Regions / Niger
Americans spend $32 million per hour on wars started during the Bush administration.
After a high-profile embarrassment in Niger, the Pentagon is gearing up to deepen its already growing presence in Africa.
When our soldiers kill and die in fruitless wars we don’t know about and can’t end, we’re not a democracy anymore — we’re an empire. And perhaps a fading one at that.
The U.S. military has built an extensive archipelago of African outposts, transforming the continent into a laboratory for a new kind of war.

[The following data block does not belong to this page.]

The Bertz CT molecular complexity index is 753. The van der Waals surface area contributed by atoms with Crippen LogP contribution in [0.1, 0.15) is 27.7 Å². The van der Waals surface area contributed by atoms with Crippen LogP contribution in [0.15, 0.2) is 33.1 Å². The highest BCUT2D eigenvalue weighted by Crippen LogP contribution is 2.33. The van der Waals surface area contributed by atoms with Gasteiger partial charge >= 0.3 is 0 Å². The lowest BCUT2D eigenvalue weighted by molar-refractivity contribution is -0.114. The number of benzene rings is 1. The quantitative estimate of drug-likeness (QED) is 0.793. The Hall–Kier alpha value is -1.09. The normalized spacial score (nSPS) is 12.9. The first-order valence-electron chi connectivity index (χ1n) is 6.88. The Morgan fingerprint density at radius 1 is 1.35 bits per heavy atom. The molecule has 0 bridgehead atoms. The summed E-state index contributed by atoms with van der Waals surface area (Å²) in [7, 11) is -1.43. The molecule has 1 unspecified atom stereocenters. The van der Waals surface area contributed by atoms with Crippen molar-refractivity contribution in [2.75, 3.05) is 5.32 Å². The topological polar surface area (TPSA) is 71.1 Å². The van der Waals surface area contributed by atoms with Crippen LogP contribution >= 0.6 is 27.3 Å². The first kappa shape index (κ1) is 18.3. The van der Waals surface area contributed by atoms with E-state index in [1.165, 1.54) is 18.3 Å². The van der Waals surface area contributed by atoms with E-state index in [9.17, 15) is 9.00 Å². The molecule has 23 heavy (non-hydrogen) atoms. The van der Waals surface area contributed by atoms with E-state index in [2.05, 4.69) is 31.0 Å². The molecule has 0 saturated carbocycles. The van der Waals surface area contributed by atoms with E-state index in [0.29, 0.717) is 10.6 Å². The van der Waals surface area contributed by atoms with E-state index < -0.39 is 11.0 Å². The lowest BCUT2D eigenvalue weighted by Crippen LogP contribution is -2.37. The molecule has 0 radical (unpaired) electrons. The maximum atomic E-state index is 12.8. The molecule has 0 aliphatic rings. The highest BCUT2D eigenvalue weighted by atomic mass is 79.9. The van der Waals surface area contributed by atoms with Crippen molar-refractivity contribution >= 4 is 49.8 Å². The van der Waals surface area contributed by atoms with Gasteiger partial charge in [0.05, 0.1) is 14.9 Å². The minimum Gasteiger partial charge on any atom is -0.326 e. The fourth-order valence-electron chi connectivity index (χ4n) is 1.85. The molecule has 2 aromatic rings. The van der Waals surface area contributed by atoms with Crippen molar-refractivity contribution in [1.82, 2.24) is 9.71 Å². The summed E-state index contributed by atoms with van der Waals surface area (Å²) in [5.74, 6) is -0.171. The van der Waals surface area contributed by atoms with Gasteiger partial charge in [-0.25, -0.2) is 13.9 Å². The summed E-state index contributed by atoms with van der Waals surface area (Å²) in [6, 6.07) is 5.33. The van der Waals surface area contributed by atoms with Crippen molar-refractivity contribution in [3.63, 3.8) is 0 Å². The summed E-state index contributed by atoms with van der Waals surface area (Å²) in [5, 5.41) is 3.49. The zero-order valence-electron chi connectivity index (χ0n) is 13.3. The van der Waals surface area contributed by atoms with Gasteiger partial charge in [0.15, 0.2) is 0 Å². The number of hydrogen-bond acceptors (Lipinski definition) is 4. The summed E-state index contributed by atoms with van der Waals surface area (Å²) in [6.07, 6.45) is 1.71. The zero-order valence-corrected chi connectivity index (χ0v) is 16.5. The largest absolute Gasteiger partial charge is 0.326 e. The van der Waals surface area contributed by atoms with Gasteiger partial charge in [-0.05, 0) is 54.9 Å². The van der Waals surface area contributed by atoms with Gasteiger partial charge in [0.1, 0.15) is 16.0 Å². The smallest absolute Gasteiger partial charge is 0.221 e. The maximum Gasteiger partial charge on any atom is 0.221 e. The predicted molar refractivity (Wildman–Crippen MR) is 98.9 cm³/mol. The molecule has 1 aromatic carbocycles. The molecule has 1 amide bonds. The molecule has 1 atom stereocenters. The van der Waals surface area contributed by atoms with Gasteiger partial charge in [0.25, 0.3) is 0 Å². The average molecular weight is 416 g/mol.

Is the conflict in South Sudan the opening salvo in the battle for a continent?
Beset by infighting among militias and rampant arms trafficking, Libya in 2014 is a cautionary tale about the long-term consequences of military intervention.
A studied refusal to pay attention to South Sudan's colonial history helped ignite the current crisis.
In this interview, Peace Corps volunteer Nathan Dieck provides a rare firsthand account of a U.S. counter-terrorism operation in Africa.
Oil companies and the Nigerian military are attempting to maintain control of what will soon be one-quarter of U.S. oil imports.